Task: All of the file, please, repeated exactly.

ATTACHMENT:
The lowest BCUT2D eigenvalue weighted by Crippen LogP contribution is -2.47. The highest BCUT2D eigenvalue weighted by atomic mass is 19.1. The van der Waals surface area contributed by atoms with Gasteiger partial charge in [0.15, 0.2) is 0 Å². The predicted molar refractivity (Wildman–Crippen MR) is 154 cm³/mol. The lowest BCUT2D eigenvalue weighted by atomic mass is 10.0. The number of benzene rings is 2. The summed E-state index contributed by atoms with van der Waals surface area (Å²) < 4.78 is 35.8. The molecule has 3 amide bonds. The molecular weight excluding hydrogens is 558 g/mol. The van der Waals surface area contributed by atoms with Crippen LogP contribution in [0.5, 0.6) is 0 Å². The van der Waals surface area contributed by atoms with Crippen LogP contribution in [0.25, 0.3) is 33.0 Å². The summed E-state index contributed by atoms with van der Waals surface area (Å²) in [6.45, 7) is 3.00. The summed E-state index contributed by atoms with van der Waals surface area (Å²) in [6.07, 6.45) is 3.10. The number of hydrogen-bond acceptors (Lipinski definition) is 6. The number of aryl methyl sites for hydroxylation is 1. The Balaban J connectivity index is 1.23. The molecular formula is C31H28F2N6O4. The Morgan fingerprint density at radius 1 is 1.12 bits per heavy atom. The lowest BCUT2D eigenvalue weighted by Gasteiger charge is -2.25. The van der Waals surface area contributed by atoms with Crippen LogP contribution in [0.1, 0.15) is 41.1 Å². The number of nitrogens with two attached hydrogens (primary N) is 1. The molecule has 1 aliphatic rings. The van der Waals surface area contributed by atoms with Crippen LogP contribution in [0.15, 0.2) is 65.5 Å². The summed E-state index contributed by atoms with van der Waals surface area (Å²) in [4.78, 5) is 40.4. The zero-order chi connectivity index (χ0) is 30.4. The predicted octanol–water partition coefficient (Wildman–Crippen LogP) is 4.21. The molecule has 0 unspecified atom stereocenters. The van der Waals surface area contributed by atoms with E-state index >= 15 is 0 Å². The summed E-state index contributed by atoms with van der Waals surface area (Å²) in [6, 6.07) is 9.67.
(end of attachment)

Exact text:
The lowest BCUT2D eigenvalue weighted by Crippen LogP contribution is -2.47. The highest BCUT2D eigenvalue weighted by atomic mass is 19.1. The van der Waals surface area contributed by atoms with Gasteiger partial charge in [0.15, 0.2) is 0 Å². The predicted molar refractivity (Wildman–Crippen MR) is 154 cm³/mol. The lowest BCUT2D eigenvalue weighted by atomic mass is 10.0. The number of benzene rings is 2. The summed E-state index contributed by atoms with van der Waals surface area (Å²) < 4.78 is 35.8. The molecule has 3 amide bonds. The molecular weight excluding hydrogens is 558 g/mol. The van der Waals surface area contributed by atoms with Crippen LogP contribution in [0.5, 0.6) is 0 Å². The van der Waals surface area contributed by atoms with Crippen LogP contribution in [0.25, 0.3) is 33.0 Å². The summed E-state index contributed by atoms with van der Waals surface area (Å²) in [6.45, 7) is 3.00. The summed E-state index contributed by atoms with van der Waals surface area (Å²) in [6.07, 6.45) is 3.10. The number of hydrogen-bond acceptors (Lipinski definition) is 6. The number of aryl methyl sites for hydroxylation is 1. The Balaban J connectivity index is 1.23. The molecular formula is C31H28F2N6O4. The Morgan fingerprint density at radius 1 is 1.12 bits per heavy atom. The lowest BCUT2D eigenvalue weighted by Gasteiger charge is -2.25. The van der Waals surface area contributed by atoms with Crippen LogP contribution in [0.1, 0.15) is 41.1 Å². The number of nitrogens with two attached hydrogens (primary N) is 1. The molecule has 1 aliphatic rings. The van der Waals surface area contributed by atoms with Crippen LogP contribution in [0.15, 0.2) is 65.5 Å². The summed E-state index contributed by atoms with van der Waals surface area (Å²) in [4.78, 5) is 40.4. The zero-order chi connectivity index (χ0) is 30.4. The predicted octanol–water partition coefficient (Wildman–Crippen LogP) is 4.21. The molecule has 0 unspecified atom stereocenters. The van der Waals surface area contributed by atoms with E-state index >= 15 is 0 Å². The summed E-state index contributed by atoms with van der Waals surface area (Å²) in [6, 6.07) is 9.67.